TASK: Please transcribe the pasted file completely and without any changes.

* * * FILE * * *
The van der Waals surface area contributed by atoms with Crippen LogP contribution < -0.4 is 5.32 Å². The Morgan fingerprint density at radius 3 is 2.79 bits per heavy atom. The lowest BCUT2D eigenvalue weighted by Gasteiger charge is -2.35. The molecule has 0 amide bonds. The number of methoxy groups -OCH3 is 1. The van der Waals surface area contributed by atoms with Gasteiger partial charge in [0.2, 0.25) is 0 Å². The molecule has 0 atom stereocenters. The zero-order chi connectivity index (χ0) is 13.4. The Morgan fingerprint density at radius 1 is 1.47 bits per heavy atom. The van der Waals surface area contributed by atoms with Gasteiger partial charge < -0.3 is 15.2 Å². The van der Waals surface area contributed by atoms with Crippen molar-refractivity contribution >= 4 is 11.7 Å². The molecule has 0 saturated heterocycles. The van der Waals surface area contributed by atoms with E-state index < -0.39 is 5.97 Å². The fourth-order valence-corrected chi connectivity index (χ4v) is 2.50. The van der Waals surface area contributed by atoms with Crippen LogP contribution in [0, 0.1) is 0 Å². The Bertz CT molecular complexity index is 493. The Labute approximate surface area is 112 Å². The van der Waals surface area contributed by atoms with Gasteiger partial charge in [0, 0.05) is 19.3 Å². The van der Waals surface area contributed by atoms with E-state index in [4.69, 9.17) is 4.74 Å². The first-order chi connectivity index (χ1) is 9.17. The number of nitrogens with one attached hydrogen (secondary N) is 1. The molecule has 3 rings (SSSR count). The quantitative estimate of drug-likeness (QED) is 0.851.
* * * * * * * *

The van der Waals surface area contributed by atoms with Crippen LogP contribution < -0.4 is 5.32 Å². The Morgan fingerprint density at radius 3 is 2.79 bits per heavy atom. The lowest BCUT2D eigenvalue weighted by Gasteiger charge is -2.35. The molecule has 0 amide bonds. The number of methoxy groups -OCH3 is 1. The van der Waals surface area contributed by atoms with Gasteiger partial charge in [0.2, 0.25) is 0 Å². The molecule has 0 atom stereocenters. The zero-order chi connectivity index (χ0) is 13.4. The Morgan fingerprint density at radius 1 is 1.47 bits per heavy atom. The van der Waals surface area contributed by atoms with Gasteiger partial charge < -0.3 is 15.2 Å². The van der Waals surface area contributed by atoms with Crippen molar-refractivity contribution >= 4 is 11.7 Å². The molecule has 0 saturated heterocycles. The van der Waals surface area contributed by atoms with E-state index < -0.39 is 5.97 Å². The fourth-order valence-corrected chi connectivity index (χ4v) is 2.50. The van der Waals surface area contributed by atoms with Crippen LogP contribution in [0, 0.1) is 0 Å². The Bertz CT molecular complexity index is 493. The Labute approximate surface area is 112 Å². The van der Waals surface area contributed by atoms with Gasteiger partial charge in [0, 0.05) is 19.3 Å². The van der Waals surface area contributed by atoms with E-state index in [4.69, 9.17) is 4.74 Å². The first-order chi connectivity index (χ1) is 9.17. The number of nitrogens with one attached hydrogen (secondary N) is 1. The molecule has 3 rings (SSSR count). The quantitative estimate of drug-likeness (QED) is 0.851.